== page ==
Relational Capital – Are you in the green?

by Rici van Schalkwyk | October 3, 2023

Invest in great relationships, they will pay a lifetime of dividends. – Bill Walsh

Relational capital is not a new concept in business or life, but it is becoming more prevalent in today’s environment.

Relational capital can be described as the value created by people in business relationships (or life relationships). Put differently, it is goodwill built that allows you to have influence in that relationship.


It is this link to influence that demonstrates the importance of relation capital.

Influence gives the capacity to affect behaviour, people and change, among other things.

As the leader of a business or a team the ability to influence the behaviours of partners, clients, personnel and suppliers, are priceless.

However, influence that comes from a position of power or authority is fleeting, and often does not have a lasting impact. Where influence is based on a relationship, is built over time and therefore earned; this leads to lasting value.

An increase in relational capital will lead to an increase in value for all parties involved.


The best way to understand the workings of relational capital is to think of it as a bank account. Deposits are needed before interest can be earned.

There must be an investment into the relationship before value will be earned. In the same understanding, an overdraft (spending relational capital) is only viable after a history of investing, and it is costly in terms of value.

Relational capital can thus only be built, increased or spent. Leaders are responsible to protect all investments and need to determine what decision or action builds the most relational capital. Or spends the least value.


In order to build or increase relational capital a few key elements are needed. I like to think of these elements in terms of the capacity formula: length x width x depth.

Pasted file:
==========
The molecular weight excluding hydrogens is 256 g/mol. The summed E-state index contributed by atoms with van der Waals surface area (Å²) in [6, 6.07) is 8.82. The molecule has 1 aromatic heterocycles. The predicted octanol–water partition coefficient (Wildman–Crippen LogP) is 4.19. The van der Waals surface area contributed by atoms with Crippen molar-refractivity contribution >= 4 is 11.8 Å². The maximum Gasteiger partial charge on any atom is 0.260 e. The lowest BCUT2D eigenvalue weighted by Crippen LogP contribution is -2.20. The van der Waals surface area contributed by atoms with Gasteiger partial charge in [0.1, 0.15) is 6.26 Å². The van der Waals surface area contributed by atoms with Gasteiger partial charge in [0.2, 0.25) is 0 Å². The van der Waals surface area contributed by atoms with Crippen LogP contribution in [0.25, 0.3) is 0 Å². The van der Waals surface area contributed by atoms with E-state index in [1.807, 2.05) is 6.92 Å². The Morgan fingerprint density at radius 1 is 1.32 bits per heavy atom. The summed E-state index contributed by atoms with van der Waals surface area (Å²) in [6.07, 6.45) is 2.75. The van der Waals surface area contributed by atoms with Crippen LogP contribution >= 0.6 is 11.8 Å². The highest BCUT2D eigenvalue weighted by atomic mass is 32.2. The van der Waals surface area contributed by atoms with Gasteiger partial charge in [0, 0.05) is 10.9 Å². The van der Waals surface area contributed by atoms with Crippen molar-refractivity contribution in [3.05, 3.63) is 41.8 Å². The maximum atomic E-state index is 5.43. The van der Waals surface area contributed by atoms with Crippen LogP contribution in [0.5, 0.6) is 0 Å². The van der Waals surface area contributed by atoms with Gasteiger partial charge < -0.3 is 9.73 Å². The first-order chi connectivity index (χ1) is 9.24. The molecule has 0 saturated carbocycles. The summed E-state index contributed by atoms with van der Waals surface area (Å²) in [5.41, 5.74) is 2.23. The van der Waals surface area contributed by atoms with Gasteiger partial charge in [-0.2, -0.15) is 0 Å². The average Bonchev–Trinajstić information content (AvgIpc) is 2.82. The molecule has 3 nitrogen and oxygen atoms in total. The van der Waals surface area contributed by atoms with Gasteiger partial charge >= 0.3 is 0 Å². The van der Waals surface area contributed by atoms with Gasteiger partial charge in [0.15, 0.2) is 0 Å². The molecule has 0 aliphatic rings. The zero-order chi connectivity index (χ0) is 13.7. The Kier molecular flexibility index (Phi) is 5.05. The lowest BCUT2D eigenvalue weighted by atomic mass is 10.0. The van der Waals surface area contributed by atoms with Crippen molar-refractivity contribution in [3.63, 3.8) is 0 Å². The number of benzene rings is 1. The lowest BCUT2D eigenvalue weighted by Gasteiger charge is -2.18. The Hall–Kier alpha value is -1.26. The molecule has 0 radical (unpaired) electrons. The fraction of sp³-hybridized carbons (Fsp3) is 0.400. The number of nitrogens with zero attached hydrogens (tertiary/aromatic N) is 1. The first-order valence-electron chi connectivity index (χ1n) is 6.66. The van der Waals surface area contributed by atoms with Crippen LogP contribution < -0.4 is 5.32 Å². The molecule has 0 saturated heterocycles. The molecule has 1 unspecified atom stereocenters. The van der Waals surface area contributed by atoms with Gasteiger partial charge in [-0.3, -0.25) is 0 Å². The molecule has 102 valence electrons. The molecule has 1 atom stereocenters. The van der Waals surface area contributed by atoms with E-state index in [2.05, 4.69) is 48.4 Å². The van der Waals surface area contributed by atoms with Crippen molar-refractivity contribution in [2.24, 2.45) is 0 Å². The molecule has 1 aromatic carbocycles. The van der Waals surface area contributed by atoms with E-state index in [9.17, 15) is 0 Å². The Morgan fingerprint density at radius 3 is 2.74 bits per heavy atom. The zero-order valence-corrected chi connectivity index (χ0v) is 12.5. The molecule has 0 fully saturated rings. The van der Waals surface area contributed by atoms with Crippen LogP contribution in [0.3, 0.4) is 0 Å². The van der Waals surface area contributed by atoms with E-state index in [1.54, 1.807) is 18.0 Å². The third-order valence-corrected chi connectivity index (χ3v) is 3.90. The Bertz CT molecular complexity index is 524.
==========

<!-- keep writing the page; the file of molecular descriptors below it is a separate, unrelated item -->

• Time is the length component. The more time spent on building the relationship, the more opportunities you have for understanding their business, obtaining perspectives and adding value.
  • Understanding is width in the formula. Gain an understanding of the other party’s business, their objectives and their values. No real value can be added without regular conversations to build an in-depth understanding.
  • The last element is reliability. Reliability is crucial to build trust and therefore provides depth to the relationship. Your actions need to support your words. Use the understanding you’ve gained for the success of the other party and not for self-gain.

The capacity to build and increase relational capital is only limited by the time spent, understanding gained and the reliability of your actions in terms of that person or business.


The motivation behind investing in relationships will determine the value that is earned. If you are investing in relationships because of what you can get from it, that is what that relationship will be limited to. This can be likened to manipulation.

However, if the motivation for the investment in the relationship is the growth and success of that partner, the value will multiply with each of their interactions with others.

Influence increases, because of authentic interest in their success.


In the book The Go-Giver 1 the authors define the Golden Rule of Business as:

“All things being equal, people will do business and refer business to people they know, like and trust.”

If you evaluate your relationships, is this the kind of influence you hold? Does your network consist of people that know you, like you and trust you?

Are your relational capital accounts in the green?

At wauperform we believe in building performance management from the business to the workforce, to have sustainable growth. We will gladly assist you with the process. Contact Dale Petersen on 021 819 7802 or at We’d love to connect with you.


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